Despite many years of speaking out on women’s issues in science, despite being an ardent supporter of women science communicators, despite being a father to two young girls for whom it is one of my supreme goals to create a more gender balanced science community, despite these things and many other examples of my attempts to be an ally to the community of women science communicators, I was now facing down the barrel of a gun determined to make an example out of me. …

“How could this be happening to me?  I’m an ally!” I thought. …

Hanson has worked incredibly hard for several years to create an identity that has proven to inspire young people.  He has thousands of loyal readers who share his work thousands of times daily on Tumblr, Facebook and Twitter.  He has championed women’s causes.  Just the week prior to the release of the infamous video, he railed against discriminatory practices among the Nobel Prize selection committees.  He is a force for good in a sea of apathy and ignorance.  Without a doubt, he is an asset to science and science communication.  In my opinion, any mention of removing him from his contract with PBS is shortsighted and reflects misdirected anger.  He deserves the opportunity to recalibrate and power on in the name of science.

Vernon assures us that he and Hanson are allies to women in science and in the SciComm community. At minimum, I believe that Vernon must have a very different understanding than I of what is involved in being an ally.

Allies are people with whom we make common cause to pursue particular goals or to secure particular interests. Their interests and goals are not identical to ours — that’s what makes them allies.

I do not expect allies to be perfect. They, like me, are human, and I certainly mess up with some regularity. Indeed, I understand full well the difficulty of being a good ally. As Josh Witten observed to me, as a white woman I am “in one of the more privileged classes of the oppressed, arguably the least f@#$ed over of the totally f@#$ed over groups in modern western society.” This means when I try to be an ally to people of color, or disabled people, or poor people, for example, there’s a good chance I’ll step in it. I may not be playing life on the lowest difficulty setting, but I’m pretty damn close.

Happily, many people to whom I try to be an ally are willing to tell me when I step in it and to detail just how I’ve stepped in it. This gives me valuable feedback to try to do better.

Allies I trust are people who pay attention to the people to whom they’re trying to give support because they’re imperfect and because their interests and goals are not identical. The point of paying attention is to get some firsthand reports on whether you’re helping or hurting from the people you’re trying to help.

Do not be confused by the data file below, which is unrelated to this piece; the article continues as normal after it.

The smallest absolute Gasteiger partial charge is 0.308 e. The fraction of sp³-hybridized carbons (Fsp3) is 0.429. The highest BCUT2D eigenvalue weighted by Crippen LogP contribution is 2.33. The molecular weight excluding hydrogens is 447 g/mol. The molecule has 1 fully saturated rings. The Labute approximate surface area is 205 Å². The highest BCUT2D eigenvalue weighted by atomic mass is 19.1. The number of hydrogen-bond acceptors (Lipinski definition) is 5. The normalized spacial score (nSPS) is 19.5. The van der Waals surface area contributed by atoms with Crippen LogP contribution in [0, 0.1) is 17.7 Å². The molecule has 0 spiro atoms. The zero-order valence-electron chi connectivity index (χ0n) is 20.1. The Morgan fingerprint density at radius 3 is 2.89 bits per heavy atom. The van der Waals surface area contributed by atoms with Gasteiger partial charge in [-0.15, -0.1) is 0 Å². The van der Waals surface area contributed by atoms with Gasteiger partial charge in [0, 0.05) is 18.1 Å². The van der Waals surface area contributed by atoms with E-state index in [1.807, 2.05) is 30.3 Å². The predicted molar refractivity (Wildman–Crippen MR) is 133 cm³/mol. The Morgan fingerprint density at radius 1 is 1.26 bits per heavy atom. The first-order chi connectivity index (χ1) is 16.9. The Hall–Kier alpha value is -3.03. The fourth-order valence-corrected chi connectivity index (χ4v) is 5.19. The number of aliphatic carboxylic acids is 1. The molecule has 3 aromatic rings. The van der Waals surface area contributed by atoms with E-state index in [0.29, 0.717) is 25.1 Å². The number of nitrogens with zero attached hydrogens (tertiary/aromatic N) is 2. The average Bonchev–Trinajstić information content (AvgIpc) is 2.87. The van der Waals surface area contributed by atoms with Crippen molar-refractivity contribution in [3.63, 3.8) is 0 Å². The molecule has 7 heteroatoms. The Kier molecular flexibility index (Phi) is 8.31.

When good allies mess up, they do their best to respond ethically and do better going forward. Because they want to do better, they want to know when they have messed up — even though it can be profoundly painful to find out your best efforts to help have not succeeded.

Let’s pause for a moment here so I can assure you that I understand it hurts when someone tells you that you messed up. I understand it because I have experienced it. I know all about the feeling of defensiveness that pops right up, as well as the feeling that your character as a human being is being unfairly judged on the basis of limited data — indeed, in your defensiveness, you might immediately start looking for ways the person suggesting you are not acting like a good ally has messed up (including failing to communicate your mistake in language that is as gentle as possible). These feelings are natural, but being a good ally means not letting these feelings overcome your commitment to actually be helpful to the people you set out to help.

On account of these feelings, you might feel great empathy for someone else who has just stepped in it but who you think it trying to be an ally. You might feel so much empathy that you don’t want to make them feel bad by calling out their mistake — or that you chide others for pointing out that mistake. (You might even start reaching for quotations about people without sin and stones.) Following this impulse undercuts the goal of being a good ally.

As I wrote elsewhere,

If identifying problematic behavior in a community is something that can only be done by perfect people — people who have never sinned themselves, who have never pissed anyone off, who emerged from the womb incapable of engaging in bad behavior themselves — then we are screwed.

People mess up. The hope is that by calling attention to the bad behavior, and to the harm it does, we can help each other do better. Focusing on problematic behavior (especially if that behavior is ongoing and needs to be addressed to stop the harm) needn’t brand the bad actor as irredeemable, and it shouldn’t require that there’s a saint on duty to file the complaint.

An ally worth the name recognizes that while good intentions can be helpful in steering his conduct, in the end it’s the actions that matter the most. Other people don’t have privileged access to our intentions, after all. What they have to go on is how we behave, what we do — and that outward behavior can have positive or negative effects regardless of whether we intended those effects. It hurts when you step on my toe whether or not you are a good person inside. Telling me it shouldn’t hurt because you didn’t intend the harm is effectively telling me that my own experience isn’t valid, and that your feelings (that you are a good person) trump mine (that my foot hurts).